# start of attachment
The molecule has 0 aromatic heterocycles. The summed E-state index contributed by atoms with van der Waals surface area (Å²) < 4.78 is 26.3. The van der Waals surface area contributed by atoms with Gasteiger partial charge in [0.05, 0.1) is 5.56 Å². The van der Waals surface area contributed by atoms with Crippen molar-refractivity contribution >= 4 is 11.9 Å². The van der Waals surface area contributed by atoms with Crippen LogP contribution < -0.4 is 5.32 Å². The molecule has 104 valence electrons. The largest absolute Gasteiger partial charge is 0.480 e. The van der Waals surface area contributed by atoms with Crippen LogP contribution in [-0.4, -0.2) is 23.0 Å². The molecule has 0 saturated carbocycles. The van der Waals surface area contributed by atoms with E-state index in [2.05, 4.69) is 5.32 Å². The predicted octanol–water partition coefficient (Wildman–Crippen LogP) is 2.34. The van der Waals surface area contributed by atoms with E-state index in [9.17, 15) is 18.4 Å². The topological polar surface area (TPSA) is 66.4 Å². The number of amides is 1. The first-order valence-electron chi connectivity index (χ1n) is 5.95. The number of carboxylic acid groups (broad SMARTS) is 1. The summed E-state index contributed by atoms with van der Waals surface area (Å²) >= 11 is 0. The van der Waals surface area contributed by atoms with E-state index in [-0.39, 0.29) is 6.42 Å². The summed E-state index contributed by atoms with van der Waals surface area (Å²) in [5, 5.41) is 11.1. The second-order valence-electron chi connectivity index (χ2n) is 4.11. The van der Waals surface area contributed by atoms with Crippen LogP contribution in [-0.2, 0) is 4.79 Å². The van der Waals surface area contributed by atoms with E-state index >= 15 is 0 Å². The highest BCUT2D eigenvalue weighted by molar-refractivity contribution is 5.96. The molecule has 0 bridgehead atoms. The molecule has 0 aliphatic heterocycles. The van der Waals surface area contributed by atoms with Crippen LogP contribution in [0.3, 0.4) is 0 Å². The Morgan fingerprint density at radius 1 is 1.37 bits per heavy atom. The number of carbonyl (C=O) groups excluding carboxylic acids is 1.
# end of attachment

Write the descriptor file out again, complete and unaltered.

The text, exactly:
The molecule has 0 aromatic heterocycles. The summed E-state index contributed by atoms with van der Waals surface area (Å²) < 4.78 is 26.3. The van der Waals surface area contributed by atoms with Gasteiger partial charge in [0.05, 0.1) is 5.56 Å². The van der Waals surface area contributed by atoms with Crippen molar-refractivity contribution >= 4 is 11.9 Å². The van der Waals surface area contributed by atoms with Crippen LogP contribution < -0.4 is 5.32 Å². The molecule has 104 valence electrons. The largest absolute Gasteiger partial charge is 0.480 e. The van der Waals surface area contributed by atoms with Crippen LogP contribution in [-0.4, -0.2) is 23.0 Å². The molecule has 0 saturated carbocycles. The van der Waals surface area contributed by atoms with E-state index in [2.05, 4.69) is 5.32 Å². The predicted octanol–water partition coefficient (Wildman–Crippen LogP) is 2.34. The van der Waals surface area contributed by atoms with E-state index in [9.17, 15) is 18.4 Å². The topological polar surface area (TPSA) is 66.4 Å². The number of amides is 1. The first-order valence-electron chi connectivity index (χ1n) is 5.95. The number of carboxylic acid groups (broad SMARTS) is 1. The summed E-state index contributed by atoms with van der Waals surface area (Å²) >= 11 is 0. The van der Waals surface area contributed by atoms with E-state index in [-0.39, 0.29) is 6.42 Å². The summed E-state index contributed by atoms with van der Waals surface area (Å²) in [5, 5.41) is 11.1. The second-order valence-electron chi connectivity index (χ2n) is 4.11. The van der Waals surface area contributed by atoms with Crippen LogP contribution in [-0.2, 0) is 4.79 Å². The van der Waals surface area contributed by atoms with E-state index >= 15 is 0 Å². The highest BCUT2D eigenvalue weighted by molar-refractivity contribution is 5.96. The molecule has 0 bridgehead atoms. The molecule has 0 aliphatic heterocycles. The van der Waals surface area contributed by atoms with Crippen LogP contribution in [0.3, 0.4) is 0 Å². The Morgan fingerprint density at radius 1 is 1.37 bits per heavy atom. The number of carbonyl (C=O) groups excluding carboxylic acids is 1.